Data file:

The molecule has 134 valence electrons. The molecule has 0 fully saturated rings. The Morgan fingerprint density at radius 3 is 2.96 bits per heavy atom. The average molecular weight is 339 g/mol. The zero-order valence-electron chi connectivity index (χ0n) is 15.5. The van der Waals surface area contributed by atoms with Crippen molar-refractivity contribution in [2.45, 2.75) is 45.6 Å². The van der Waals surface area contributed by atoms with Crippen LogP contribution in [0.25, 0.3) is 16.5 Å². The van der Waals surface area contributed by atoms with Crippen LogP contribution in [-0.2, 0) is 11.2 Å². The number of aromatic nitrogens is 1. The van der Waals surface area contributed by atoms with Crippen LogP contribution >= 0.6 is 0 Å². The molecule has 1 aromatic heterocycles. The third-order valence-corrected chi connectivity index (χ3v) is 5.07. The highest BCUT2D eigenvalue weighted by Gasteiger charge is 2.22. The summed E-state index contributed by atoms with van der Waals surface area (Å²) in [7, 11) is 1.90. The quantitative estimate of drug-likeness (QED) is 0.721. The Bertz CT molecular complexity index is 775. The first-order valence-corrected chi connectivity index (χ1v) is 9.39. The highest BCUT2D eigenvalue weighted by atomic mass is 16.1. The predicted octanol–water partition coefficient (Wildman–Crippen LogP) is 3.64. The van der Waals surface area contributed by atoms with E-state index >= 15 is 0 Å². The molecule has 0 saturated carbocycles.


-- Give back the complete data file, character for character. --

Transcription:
The molecule has 134 valence electrons. The molecule has 0 fully saturated rings. The Morgan fingerprint density at radius 3 is 2.96 bits per heavy atom. The average molecular weight is 339 g/mol. The zero-order valence-electron chi connectivity index (χ0n) is 15.5. The van der Waals surface area contributed by atoms with Crippen molar-refractivity contribution in [2.45, 2.75) is 45.6 Å². The van der Waals surface area contributed by atoms with Crippen LogP contribution in [0.25, 0.3) is 16.5 Å². The van der Waals surface area contributed by atoms with Crippen LogP contribution in [-0.2, 0) is 11.2 Å². The number of aromatic nitrogens is 1. The van der Waals surface area contributed by atoms with Crippen LogP contribution >= 0.6 is 0 Å². The molecule has 1 aromatic heterocycles. The third-order valence-corrected chi connectivity index (χ3v) is 5.07. The highest BCUT2D eigenvalue weighted by Gasteiger charge is 2.22. The summed E-state index contributed by atoms with van der Waals surface area (Å²) in [7, 11) is 1.90. The quantitative estimate of drug-likeness (QED) is 0.721. The Bertz CT molecular complexity index is 775. The first-order valence-corrected chi connectivity index (χ1v) is 9.39. The highest BCUT2D eigenvalue weighted by atomic mass is 16.1. The predicted octanol–water partition coefficient (Wildman–Crippen LogP) is 3.64. The van der Waals surface area contributed by atoms with E-state index >= 15 is 0 Å². The molecule has 0 saturated carbocycles.